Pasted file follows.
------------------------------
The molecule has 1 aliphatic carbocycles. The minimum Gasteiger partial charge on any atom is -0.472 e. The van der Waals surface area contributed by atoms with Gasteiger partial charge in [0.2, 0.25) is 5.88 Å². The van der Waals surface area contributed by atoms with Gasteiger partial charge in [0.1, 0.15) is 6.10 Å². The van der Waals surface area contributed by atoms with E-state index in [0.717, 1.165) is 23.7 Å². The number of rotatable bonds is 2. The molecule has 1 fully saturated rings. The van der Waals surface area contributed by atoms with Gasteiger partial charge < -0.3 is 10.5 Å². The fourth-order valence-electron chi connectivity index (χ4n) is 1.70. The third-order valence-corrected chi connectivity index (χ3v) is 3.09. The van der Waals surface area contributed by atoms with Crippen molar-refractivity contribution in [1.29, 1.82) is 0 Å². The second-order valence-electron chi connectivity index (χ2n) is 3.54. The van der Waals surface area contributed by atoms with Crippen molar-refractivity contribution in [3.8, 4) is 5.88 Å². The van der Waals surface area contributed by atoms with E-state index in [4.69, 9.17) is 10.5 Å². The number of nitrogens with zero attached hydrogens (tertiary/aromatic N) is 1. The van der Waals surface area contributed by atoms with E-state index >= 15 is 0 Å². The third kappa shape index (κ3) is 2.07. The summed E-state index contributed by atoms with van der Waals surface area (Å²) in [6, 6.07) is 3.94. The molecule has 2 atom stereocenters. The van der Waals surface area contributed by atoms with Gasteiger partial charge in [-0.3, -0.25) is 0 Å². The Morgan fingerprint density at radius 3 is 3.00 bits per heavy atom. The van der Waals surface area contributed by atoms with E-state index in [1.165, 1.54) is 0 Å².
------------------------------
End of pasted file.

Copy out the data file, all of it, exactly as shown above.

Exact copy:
The molecule has 1 aliphatic carbocycles. The minimum Gasteiger partial charge on any atom is -0.472 e. The van der Waals surface area contributed by atoms with Gasteiger partial charge in [0.2, 0.25) is 5.88 Å². The van der Waals surface area contributed by atoms with Gasteiger partial charge in [0.1, 0.15) is 6.10 Å². The van der Waals surface area contributed by atoms with E-state index in [0.717, 1.165) is 23.7 Å². The number of rotatable bonds is 2. The molecule has 1 fully saturated rings. The van der Waals surface area contributed by atoms with Gasteiger partial charge < -0.3 is 10.5 Å². The fourth-order valence-electron chi connectivity index (χ4n) is 1.70. The third-order valence-corrected chi connectivity index (χ3v) is 3.09. The van der Waals surface area contributed by atoms with Crippen molar-refractivity contribution in [1.29, 1.82) is 0 Å². The second-order valence-electron chi connectivity index (χ2n) is 3.54. The van der Waals surface area contributed by atoms with Crippen molar-refractivity contribution in [3.8, 4) is 5.88 Å². The van der Waals surface area contributed by atoms with E-state index in [4.69, 9.17) is 10.5 Å². The number of nitrogens with zero attached hydrogens (tertiary/aromatic N) is 1. The van der Waals surface area contributed by atoms with E-state index >= 15 is 0 Å². The third kappa shape index (κ3) is 2.07. The summed E-state index contributed by atoms with van der Waals surface area (Å²) in [6, 6.07) is 3.94. The molecule has 2 atom stereocenters. The van der Waals surface area contributed by atoms with Gasteiger partial charge in [-0.3, -0.25) is 0 Å². The Morgan fingerprint density at radius 3 is 3.00 bits per heavy atom. The van der Waals surface area contributed by atoms with E-state index in [1.165, 1.54) is 0 Å².